In this paper, we have concentrated on the audit of static, periodic IFR. Some companies have moved beyond the reporting of static, periodic accounting data to providing more timely access to corporate data that is statutorily required
Insert about here.
In 1999 the Scottish Accounting Institute issued a paper entitled ‘Business Reporting - An Inevitable Change?’ (ICAS 1999) which outlined a proposed development path for business reporting in the UK, and beyond. This paper forms part of their ‘Making Corporate Reports Valuable’ series, and is complemented by a number of other studies performed by the Institute in this area.
In this paper the authors outlined a reporting environment in which business reporting would be undertaken via providing access to a corporate database of reporting information. Whilst this database would not be the full dataset available internally to the business it would provide much greater depth than is currently available in the traditional reporting model.
Some discussion of the assurance implications of this proposal was offered. Specifically, the report outlined the need to move away from the assurance of outputs to address assurance of processes. It suggested there would be an ongoing need for this verification, but the database approach would significantly reduce the value of an outputs based examination. The report also highlighted the possibility that differing assurance levels and forms may need to be introduced to deal with the differing levels and forms of information provision available via the database.
The report concluded by outlining a number of key areas in which further research is needed to confirm the validity of these suggestions for a very different approach to business reporting. Those offered that could be considered to have at least some audit implications include:
the call for greater understanding of non-financial indicators and their verification, such as the development and use of intangible assets and assessments of the quality of management,
the extent and nature of the demand for related assurance services, such as the reliability of systems, reliability of specific data and the relevance of overall information to specific decisions.
development of relevant assurance procedures and reporting formats, such as online auditing systems and the way in which assurance is to be communicated.
examination of the skills base of professional accountancy firms - what will the structure and dynamics of the market for independent assurance services be as it evolves and will these services be offered by professional accounting firms, or by other professionals?
This paper addresses the changing environment in which external audit is conducted resulting from the use of electronic means of reporting by corporations. Its primary focus is on the use of the Internet as the most established electronic communications tool for reporting at present, although the implications of changed reporting patterns are applicable to a wider range of electronic communications media.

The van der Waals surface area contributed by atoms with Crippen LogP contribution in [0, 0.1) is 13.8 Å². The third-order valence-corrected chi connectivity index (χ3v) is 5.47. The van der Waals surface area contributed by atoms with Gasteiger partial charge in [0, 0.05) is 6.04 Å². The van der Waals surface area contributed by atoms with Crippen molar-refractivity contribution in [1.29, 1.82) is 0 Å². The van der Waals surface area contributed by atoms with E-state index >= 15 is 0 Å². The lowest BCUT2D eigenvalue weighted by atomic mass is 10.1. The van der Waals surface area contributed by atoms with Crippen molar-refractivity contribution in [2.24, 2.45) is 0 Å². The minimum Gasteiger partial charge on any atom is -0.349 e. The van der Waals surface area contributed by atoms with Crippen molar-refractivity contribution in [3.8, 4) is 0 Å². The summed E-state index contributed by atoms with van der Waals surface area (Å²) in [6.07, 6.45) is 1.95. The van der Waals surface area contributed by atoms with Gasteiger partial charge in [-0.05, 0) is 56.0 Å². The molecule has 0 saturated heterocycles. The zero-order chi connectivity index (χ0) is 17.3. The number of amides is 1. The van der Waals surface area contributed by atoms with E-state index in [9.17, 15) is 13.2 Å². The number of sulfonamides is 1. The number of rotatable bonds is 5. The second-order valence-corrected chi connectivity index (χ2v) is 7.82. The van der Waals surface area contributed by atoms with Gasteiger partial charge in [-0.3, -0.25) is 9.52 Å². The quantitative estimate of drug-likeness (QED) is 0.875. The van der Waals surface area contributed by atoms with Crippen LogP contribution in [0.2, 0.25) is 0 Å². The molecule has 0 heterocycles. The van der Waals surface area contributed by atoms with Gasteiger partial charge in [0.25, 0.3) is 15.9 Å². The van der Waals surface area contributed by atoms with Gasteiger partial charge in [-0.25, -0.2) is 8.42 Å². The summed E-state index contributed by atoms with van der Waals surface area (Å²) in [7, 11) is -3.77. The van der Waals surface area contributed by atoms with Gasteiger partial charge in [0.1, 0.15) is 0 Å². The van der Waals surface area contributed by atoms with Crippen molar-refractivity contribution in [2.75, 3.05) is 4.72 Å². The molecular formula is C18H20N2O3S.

The paper then examined the existing pronouncements related to the audit function from numerous professional bodies. It looked initially at the statements made by bodies who were commenting more widely than solely on audit implications and then examined the positions of the auditing standard setters in the USA, Australia and the UK at the time of writing this paper.
It is clear from this analysis that, although many of the general, procedural issues related to the external audit of online financial information are being addressed by these standard setting bodies, the wider implications of the impact on the audit function have not yet been addressed in detail. The recent change in the legislative environment in the UK at least will require these bodies to continue to consider these wider issues and to eventually issue further guidance on this area.
We argue that the professional responses to IFR are an inadequate response to the technological developments. We do not argue, as some in the profession do, that we should replicate the paper-based environment in electronic form by, for example, providing Adobe Acrobat versions of printed documents. To the contrary we argue that the global accounting and audit community has a public responsibility to promulgate the most effective and efficient distribution of accounting data via the Web.
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Table 1 – Attributes of financial reporting websites of five countries as at end 2001 (based on Allam & Lymer 2002, table 3, p10)
Cash Flow Statement
Notes to Accounts
Table 2: Comparison of percentages of top 50 (Allam) or top 30 (IASC) companies in geographic domains who provide key elements of an annual report on their Website for accounting periods ending to end 2001 (Allam) or mid 1999 (IASC)
Source: from Table 3 Allam & Lymer, 2002 p10 and Table 6 in IASC 1999 p55